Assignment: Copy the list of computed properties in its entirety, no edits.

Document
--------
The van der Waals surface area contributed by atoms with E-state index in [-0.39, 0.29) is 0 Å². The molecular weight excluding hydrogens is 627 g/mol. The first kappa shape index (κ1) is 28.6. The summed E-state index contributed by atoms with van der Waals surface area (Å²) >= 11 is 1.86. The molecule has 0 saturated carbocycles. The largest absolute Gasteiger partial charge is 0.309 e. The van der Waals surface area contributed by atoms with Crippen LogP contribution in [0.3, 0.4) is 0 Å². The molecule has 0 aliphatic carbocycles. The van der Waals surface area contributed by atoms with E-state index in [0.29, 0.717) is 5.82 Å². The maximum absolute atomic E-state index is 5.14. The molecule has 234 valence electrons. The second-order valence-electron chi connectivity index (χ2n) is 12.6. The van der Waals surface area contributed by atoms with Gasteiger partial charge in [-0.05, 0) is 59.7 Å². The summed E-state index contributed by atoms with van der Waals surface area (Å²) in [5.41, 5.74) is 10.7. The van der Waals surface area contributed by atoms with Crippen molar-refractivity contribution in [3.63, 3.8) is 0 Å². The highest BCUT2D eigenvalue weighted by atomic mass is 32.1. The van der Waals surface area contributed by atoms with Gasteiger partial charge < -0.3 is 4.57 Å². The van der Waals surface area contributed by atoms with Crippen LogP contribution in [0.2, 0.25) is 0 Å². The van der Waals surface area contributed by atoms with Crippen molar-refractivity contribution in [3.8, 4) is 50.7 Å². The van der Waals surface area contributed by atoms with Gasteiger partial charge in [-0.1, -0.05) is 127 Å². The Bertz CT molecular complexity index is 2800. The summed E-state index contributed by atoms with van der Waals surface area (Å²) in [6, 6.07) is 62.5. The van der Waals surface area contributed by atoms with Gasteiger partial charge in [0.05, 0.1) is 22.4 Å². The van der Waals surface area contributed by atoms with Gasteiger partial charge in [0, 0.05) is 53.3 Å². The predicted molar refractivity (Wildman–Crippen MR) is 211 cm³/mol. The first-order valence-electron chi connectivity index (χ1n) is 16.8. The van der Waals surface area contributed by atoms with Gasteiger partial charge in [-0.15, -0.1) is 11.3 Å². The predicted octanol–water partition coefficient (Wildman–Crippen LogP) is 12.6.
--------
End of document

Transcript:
The van der Waals surface area contributed by atoms with E-state index in [-0.39, 0.29) is 0 Å². The molecular weight excluding hydrogens is 627 g/mol. The first kappa shape index (κ1) is 28.6. The summed E-state index contributed by atoms with van der Waals surface area (Å²) >= 11 is 1.86. The molecule has 0 saturated carbocycles. The largest absolute Gasteiger partial charge is 0.309 e. The van der Waals surface area contributed by atoms with Crippen LogP contribution in [0.3, 0.4) is 0 Å². The molecule has 0 aliphatic carbocycles. The van der Waals surface area contributed by atoms with E-state index in [0.29, 0.717) is 5.82 Å². The maximum absolute atomic E-state index is 5.14. The molecule has 234 valence electrons. The second-order valence-electron chi connectivity index (χ2n) is 12.6. The van der Waals surface area contributed by atoms with Gasteiger partial charge in [-0.05, 0) is 59.7 Å². The summed E-state index contributed by atoms with van der Waals surface area (Å²) in [5.41, 5.74) is 10.7. The van der Waals surface area contributed by atoms with Crippen molar-refractivity contribution in [3.63, 3.8) is 0 Å². The highest BCUT2D eigenvalue weighted by atomic mass is 32.1. The van der Waals surface area contributed by atoms with Gasteiger partial charge < -0.3 is 4.57 Å². The van der Waals surface area contributed by atoms with Crippen LogP contribution in [0.2, 0.25) is 0 Å². The van der Waals surface area contributed by atoms with Crippen molar-refractivity contribution in [3.8, 4) is 50.7 Å². The van der Waals surface area contributed by atoms with Gasteiger partial charge in [-0.1, -0.05) is 127 Å². The Bertz CT molecular complexity index is 2800. The summed E-state index contributed by atoms with van der Waals surface area (Å²) in [6, 6.07) is 62.5. The van der Waals surface area contributed by atoms with Gasteiger partial charge in [0.05, 0.1) is 22.4 Å². The van der Waals surface area contributed by atoms with Gasteiger partial charge in [0, 0.05) is 53.3 Å². The predicted molar refractivity (Wildman–Crippen MR) is 211 cm³/mol. The first-order valence-electron chi connectivity index (χ1n) is 16.8. The van der Waals surface area contributed by atoms with Gasteiger partial charge in [-0.15, -0.1) is 11.3 Å². The predicted octanol–water partition coefficient (Wildman–Crippen LogP) is 12.6.